Fort Lauderdale Hurricane Property Damage Lawyer

 

Broken windows, torn-off siding, roofs lifted from homes—it’s no secret that hurricanes can do some pretty extensive damage, especially to homes along the Florida coast. With the potential property losses associated with tropical storms, it pays to have homeowner’s insurance that covers hurricane damage.

 

Most lenders in Florida actually require homeowners to have some form of hurricane insurance in order to get a mortgage, and most Florida homeowner’s insurance includes damage caused by windstorms and hurricanes. Ideally, this type of policy will compensate you for any home damage you might experience in the event of a storm. However, there are some unexpected types of damage that may cause an insurance company to delay or deny a claim.

 

In some cases, the type of damage is simply not covered in the policy, but in others, the insurance company may be acting in bad faith in an attempt to avoid paying out. If your insurance company tries to tell you that a certain type of hurricane damage isn’t covered in your policy, the best thing you can do is read through your policy carefully and contact a property and casualty claims lawyer.

 

Here are a few less-known types of home damage you may encounter after a hurricane:
Chipped lead paint.Because lead is associated with a wide array of health risks, it is no longer used in paint for residential homes. If you’ve moved into an older home, though, it’s possible that there is still some lead paint in your house. Your homeowner’s insurance may not cover the removal of this paint, but if a hurricane causes the paint to flake or chip, your insurance may cover the cost of removal.

 

Damaged carpeting.If rain leaks in during a hurricane or part of your house floods, the carpet in the affected area may be a lost cause. Your insurance company should cover the cost of removing and replacing the carpet, but one issue that some homeowners run into is the insurer claiming they’ll only cover the damaged part of the carpet. That means if just half the carpet in the room is damaged but you need to remove the entire carpet to do repairs, your insurer may try to get out of paying for it.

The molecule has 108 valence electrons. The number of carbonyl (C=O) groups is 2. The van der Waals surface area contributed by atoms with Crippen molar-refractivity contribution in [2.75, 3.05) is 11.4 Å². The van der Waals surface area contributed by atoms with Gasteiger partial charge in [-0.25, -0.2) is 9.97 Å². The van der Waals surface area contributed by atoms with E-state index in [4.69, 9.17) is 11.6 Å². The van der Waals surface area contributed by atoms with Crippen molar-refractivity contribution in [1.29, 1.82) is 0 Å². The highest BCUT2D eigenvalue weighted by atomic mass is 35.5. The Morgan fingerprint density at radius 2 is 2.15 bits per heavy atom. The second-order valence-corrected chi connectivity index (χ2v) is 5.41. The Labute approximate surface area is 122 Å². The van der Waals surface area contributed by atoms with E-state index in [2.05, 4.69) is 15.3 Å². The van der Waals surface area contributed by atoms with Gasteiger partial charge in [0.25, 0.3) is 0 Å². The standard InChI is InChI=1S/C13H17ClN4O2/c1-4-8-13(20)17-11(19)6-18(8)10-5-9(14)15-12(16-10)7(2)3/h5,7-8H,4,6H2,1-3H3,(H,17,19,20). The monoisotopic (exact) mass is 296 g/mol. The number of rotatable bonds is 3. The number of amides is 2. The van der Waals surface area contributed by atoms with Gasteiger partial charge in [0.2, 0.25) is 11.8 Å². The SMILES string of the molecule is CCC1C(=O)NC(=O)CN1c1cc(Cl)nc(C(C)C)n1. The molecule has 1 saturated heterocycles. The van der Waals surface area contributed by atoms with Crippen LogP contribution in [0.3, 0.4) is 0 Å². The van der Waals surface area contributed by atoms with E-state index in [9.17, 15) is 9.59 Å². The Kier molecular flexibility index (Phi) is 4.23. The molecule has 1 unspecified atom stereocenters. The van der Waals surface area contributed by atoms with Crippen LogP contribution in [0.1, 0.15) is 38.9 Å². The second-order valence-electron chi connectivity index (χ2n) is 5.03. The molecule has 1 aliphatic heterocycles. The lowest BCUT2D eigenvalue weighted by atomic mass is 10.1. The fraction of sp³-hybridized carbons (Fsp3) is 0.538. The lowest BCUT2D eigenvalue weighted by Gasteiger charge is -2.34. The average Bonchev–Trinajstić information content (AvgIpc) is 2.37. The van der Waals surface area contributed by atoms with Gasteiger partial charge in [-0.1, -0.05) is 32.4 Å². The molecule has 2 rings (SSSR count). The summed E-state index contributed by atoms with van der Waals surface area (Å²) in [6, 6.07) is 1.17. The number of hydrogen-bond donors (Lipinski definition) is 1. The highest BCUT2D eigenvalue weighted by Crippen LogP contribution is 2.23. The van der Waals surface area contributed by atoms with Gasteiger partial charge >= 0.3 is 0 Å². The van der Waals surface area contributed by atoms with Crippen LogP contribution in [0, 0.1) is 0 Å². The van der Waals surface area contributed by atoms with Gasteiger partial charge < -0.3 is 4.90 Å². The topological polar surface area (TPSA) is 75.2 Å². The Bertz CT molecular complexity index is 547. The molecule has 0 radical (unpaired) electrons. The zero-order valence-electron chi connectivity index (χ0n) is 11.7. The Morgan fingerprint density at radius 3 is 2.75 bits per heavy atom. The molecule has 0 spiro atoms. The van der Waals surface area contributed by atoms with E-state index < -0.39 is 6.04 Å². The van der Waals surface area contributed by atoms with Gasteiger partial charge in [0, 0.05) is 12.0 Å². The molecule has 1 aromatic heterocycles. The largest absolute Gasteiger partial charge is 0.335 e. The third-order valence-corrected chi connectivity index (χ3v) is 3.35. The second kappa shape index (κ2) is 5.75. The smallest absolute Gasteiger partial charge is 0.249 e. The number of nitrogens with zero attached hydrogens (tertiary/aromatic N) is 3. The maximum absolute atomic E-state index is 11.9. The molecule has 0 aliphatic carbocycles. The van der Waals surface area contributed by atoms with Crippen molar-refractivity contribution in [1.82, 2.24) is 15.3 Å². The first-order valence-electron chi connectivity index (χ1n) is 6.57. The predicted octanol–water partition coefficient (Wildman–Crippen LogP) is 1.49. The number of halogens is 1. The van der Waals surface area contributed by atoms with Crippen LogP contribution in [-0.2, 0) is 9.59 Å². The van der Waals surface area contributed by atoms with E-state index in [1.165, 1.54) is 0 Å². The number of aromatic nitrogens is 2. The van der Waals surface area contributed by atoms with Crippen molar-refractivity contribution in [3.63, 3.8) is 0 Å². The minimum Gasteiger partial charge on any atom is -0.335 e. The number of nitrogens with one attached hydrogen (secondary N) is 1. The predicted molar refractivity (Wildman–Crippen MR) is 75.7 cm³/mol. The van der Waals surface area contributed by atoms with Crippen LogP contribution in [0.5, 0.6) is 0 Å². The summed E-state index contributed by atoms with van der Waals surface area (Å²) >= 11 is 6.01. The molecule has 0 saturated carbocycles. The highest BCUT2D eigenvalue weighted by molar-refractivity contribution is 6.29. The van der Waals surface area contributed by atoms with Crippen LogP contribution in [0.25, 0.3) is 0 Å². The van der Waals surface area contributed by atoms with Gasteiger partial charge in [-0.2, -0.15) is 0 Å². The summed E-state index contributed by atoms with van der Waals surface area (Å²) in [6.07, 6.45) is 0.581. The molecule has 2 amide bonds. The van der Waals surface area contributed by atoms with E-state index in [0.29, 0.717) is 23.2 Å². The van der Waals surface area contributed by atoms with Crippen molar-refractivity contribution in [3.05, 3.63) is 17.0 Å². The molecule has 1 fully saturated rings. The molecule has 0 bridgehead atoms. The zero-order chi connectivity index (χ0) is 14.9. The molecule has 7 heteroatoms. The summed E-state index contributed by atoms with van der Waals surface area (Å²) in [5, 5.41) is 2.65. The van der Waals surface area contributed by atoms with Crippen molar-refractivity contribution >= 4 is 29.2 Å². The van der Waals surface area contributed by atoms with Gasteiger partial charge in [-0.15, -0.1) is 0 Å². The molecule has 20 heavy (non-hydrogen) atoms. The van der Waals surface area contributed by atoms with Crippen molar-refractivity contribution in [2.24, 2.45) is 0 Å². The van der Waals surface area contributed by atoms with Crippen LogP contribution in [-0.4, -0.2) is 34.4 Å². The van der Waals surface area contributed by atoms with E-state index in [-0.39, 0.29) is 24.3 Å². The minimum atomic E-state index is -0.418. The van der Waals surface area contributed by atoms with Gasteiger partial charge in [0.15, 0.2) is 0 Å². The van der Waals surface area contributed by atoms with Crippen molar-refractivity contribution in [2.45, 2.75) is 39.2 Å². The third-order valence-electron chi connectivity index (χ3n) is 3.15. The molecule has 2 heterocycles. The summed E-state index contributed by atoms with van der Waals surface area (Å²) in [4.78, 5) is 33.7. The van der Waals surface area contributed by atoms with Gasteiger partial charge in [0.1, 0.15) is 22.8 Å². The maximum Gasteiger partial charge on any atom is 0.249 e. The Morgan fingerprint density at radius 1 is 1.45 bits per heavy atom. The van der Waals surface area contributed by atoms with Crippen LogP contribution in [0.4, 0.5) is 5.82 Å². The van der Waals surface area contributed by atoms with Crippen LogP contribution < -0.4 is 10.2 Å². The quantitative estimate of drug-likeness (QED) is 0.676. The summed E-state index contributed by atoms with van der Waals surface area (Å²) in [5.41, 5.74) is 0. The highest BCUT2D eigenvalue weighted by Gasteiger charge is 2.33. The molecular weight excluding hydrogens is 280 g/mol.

Hurricane Property Damage

 

Mold.Mold loves damp areas, so it’s no surprise that some people discover it in their homes in the wake of a hurricane. Mold itself isn’t usually covered in homeowner’s insurance, but you might be able to prove your insurance company is acting in bad faith if their delaying or denying of your claim prevented you from making repairs and gave mold time to grow.

 

Destroyed appliances and spoiled food. Water can obviously wreak havoc on appliances such as air conditioning units, microwaves, and refrigerators, and if the power goes out for an extended period, you may also lose the perishable contents of your refrigerator. While your homeowner’s insurance may not cover this type of damage, you can minimize your losses by unplugging major appliances before the hurricane hits and setting your refrigerator and freezer to the maximum cold setting several days before the storm.

 

Downed trees and damaged landscaping. Unfortunately, homeowner’s insurance doesn’t usually cover things that occur outside of your home, such as trees or bushes on your property being uprooted. However, your insurance may cover things like a branch flying through your window or a tree crashing into part of your house.

 

After a hurricane, you should carefully document any type of home and property damage that has occurred before filing a claim with your insurance provider. If you believe that your insurance company is wrongfully denying your claim, contact a bad faith insurance lawyer to learn about the steps you can take.

 

About the Author:
 

Andrew Winston is a partner at the personal injury law firm of Lawlor Winston White & Murphey. He has been recognized for excellence in the representation of injured clients by admission to the Million Dollar Advocates Forum, is AV Rated by the Martindale-Hubbell Law Directory, and was recently voted by his peers as a Florida “SuperLawyer”—an honor reserved for the top 5% of lawyers in the state—and to Florida Trend’s “Legal Elite.”

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